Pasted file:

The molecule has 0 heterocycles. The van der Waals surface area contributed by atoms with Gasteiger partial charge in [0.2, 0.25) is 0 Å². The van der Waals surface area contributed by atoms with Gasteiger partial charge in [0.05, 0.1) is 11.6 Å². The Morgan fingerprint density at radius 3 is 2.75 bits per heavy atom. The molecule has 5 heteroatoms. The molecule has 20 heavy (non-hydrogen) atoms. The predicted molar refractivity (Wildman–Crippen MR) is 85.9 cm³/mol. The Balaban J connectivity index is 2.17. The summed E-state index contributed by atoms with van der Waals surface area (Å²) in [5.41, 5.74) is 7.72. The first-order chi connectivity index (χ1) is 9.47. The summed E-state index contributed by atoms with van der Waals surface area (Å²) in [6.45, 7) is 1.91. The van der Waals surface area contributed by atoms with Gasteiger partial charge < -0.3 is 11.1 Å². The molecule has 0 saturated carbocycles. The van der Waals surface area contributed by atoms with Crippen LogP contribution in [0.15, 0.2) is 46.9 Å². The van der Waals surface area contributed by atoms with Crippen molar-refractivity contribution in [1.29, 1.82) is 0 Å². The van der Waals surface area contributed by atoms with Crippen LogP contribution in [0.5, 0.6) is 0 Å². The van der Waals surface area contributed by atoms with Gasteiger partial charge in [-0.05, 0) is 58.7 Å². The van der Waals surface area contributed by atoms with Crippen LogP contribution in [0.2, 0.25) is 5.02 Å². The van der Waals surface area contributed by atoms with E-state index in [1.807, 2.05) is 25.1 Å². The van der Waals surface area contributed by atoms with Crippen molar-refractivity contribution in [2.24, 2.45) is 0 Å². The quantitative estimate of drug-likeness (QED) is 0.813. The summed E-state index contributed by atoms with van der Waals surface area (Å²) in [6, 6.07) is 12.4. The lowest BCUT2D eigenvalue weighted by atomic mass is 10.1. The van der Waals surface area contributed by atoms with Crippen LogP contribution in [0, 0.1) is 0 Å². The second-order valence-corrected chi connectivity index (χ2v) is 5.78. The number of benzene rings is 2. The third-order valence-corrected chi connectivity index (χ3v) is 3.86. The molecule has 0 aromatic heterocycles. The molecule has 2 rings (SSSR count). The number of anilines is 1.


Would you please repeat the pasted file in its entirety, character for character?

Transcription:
The molecule has 0 heterocycles. The van der Waals surface area contributed by atoms with Gasteiger partial charge in [0.2, 0.25) is 0 Å². The van der Waals surface area contributed by atoms with Gasteiger partial charge in [0.05, 0.1) is 11.6 Å². The Morgan fingerprint density at radius 3 is 2.75 bits per heavy atom. The molecule has 5 heteroatoms. The molecule has 20 heavy (non-hydrogen) atoms. The predicted molar refractivity (Wildman–Crippen MR) is 85.9 cm³/mol. The Balaban J connectivity index is 2.17. The summed E-state index contributed by atoms with van der Waals surface area (Å²) in [5.41, 5.74) is 7.72. The first-order chi connectivity index (χ1) is 9.47. The summed E-state index contributed by atoms with van der Waals surface area (Å²) in [6.45, 7) is 1.91. The van der Waals surface area contributed by atoms with Gasteiger partial charge < -0.3 is 11.1 Å². The molecule has 0 saturated carbocycles. The van der Waals surface area contributed by atoms with Crippen LogP contribution in [0.15, 0.2) is 46.9 Å². The van der Waals surface area contributed by atoms with Crippen molar-refractivity contribution in [1.29, 1.82) is 0 Å². The van der Waals surface area contributed by atoms with Crippen LogP contribution in [0.5, 0.6) is 0 Å². The van der Waals surface area contributed by atoms with Gasteiger partial charge in [-0.05, 0) is 58.7 Å². The van der Waals surface area contributed by atoms with Crippen LogP contribution in [0.2, 0.25) is 5.02 Å². The van der Waals surface area contributed by atoms with E-state index in [1.807, 2.05) is 25.1 Å². The van der Waals surface area contributed by atoms with Crippen molar-refractivity contribution in [2.24, 2.45) is 0 Å². The quantitative estimate of drug-likeness (QED) is 0.813. The summed E-state index contributed by atoms with van der Waals surface area (Å²) in [6, 6.07) is 12.4. The lowest BCUT2D eigenvalue weighted by atomic mass is 10.1. The van der Waals surface area contributed by atoms with Crippen LogP contribution in [0, 0.1) is 0 Å². The second-order valence-corrected chi connectivity index (χ2v) is 5.78. The number of benzene rings is 2. The third-order valence-corrected chi connectivity index (χ3v) is 3.86. The molecule has 0 aromatic heterocycles. The molecule has 2 rings (SSSR count). The number of anilines is 1.